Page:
Margaret Beaufort: Patron of Learning

Chapter 1: Supporter of Universities

Lady Margaret’s longest lasting achievement is probably her establishment of two Cambridge colleges. University colleges were foundations that brought together both monks and secular priests to study, debate and, most importantly, pray for the souls of their benefactors.

Margaret was not the first royal patron of colleges at Oxford or Cambridge or even the first woman to support the universities. Previous noble women had been closely involved with both universities – Lady Elizabeth de Clare in the foundation of Clare College Cambridge and Marie de Vallance, Countess of Pembroke in that of the eponymous College at Oxford. More recently the Lancastrian and Yorkist Queens, Marguerite of Anjou, Elizabeth Woodville and Anne Neville had contributed to Queens’ College, Cambridge.

Her association with the universities which were largely devoted to the training of theologians, the vast majority of whom took holy orders, seems to have begun in the mid-1490s. In 1494 she requested Oxford to release one of its fellows, Maurice Westbury, to enter her household to teach the young men in her wardship – these pupils may have included Sir Nicholas Vaux and his stepson, and later brother-in-law, Sir Thomas Parr.

In 1494 there are also records of her lending money to scholars and maintaining at least two.

Initially Margaret showed an interest in both Oxford and Cambridge. She endowed a professional Lectureship of Divinity at both universities, both of which continue to this day, under the name the Lady Margaret Professorship.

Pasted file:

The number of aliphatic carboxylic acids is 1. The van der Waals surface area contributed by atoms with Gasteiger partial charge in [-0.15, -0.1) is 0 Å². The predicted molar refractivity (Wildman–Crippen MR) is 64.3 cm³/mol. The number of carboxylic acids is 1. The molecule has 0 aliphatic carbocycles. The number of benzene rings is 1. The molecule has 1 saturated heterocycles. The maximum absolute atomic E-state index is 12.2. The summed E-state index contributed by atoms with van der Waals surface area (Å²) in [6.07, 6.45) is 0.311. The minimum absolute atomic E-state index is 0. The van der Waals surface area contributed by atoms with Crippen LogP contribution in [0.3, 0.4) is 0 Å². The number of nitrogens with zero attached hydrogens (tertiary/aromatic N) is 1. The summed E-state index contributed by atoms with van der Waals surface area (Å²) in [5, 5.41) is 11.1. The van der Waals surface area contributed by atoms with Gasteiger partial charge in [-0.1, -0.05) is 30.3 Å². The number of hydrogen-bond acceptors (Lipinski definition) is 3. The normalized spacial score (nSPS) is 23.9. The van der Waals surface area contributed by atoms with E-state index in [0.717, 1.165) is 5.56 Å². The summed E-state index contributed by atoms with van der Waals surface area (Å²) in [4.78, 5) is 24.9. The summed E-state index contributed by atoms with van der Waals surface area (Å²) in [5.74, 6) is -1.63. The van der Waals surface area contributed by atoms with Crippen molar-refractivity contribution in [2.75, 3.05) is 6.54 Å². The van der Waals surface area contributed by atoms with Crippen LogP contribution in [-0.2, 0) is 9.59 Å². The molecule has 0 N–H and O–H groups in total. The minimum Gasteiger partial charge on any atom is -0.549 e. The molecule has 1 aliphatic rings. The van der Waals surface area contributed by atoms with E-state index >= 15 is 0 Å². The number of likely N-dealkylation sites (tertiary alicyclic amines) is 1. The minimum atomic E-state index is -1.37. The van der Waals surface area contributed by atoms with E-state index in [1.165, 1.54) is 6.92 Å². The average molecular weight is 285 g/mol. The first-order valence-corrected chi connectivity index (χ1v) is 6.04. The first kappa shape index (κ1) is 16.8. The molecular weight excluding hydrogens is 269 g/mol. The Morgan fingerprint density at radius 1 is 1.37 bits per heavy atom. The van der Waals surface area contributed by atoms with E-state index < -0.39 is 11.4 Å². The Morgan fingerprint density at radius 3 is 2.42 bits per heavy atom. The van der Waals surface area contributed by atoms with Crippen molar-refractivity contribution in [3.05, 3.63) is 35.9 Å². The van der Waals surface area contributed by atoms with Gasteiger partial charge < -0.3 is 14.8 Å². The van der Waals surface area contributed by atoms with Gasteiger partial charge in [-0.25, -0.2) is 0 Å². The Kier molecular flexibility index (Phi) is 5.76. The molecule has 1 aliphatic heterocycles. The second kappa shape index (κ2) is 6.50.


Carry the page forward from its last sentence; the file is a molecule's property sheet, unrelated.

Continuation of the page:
Originally the lectureships were to be maintained out of the lands granted by Margaret and Henry VII’s to their planned chantry at St George’s Windsor, however their interest in St George’s declined as plans for a Royal mausoleum were transferred to Westminster Abbey. The grants given to Westminster were earmarked to provide funds for the professorships.

In a break with tradition however the University lectureships were given their own legal personae. The result of this was that the Universities would be able to sue the Westminster foundation should it fail to provide the agreed emoluments. Until these arrangements were finalised, Margaret supported the lectureships from her own pocket.

In 1498 the lecturers were Dr Smyth at Cambridge and Dr Wills at Oxford. Following the formal inauguration of the positions the first Lady Margaret Professor at Cambridge was her confessor and close associate, John Fisher. Fisher influenced Margaret from the moment they met and he worked closely with her in her schemes for Cambridge. He was appointed Bishop of Rochester in 1504 with Henry VII asking his mother’s confirmation that she was happy for him to be offered the appointment. The Oxford Lecturer was Dr John Roper. Each of these lecturers was to give an hour’s lecture on every day when lectures customarily took place during the University terms.

In addition to the lectureships, Margaret also founded a University Preachership at Cambridge. The preacher, who should preferably be a Doctor of Theology, was to be chosen every three years by the Chancellor of the University. Ideally he was also to be a Fellow of one of the colleges. His job was to preach six sermons a year, including an annual one at St Paul’s Cross. Of course there are no free lunches or lectures and the quid pro quo was that the souls of Margaret, her husbands, ancestors and descendants were all to be prayed for.

By the end of the century, her main focus was on Cambridge. This is probably because her new confessor John Fisher, was a Cambridge man.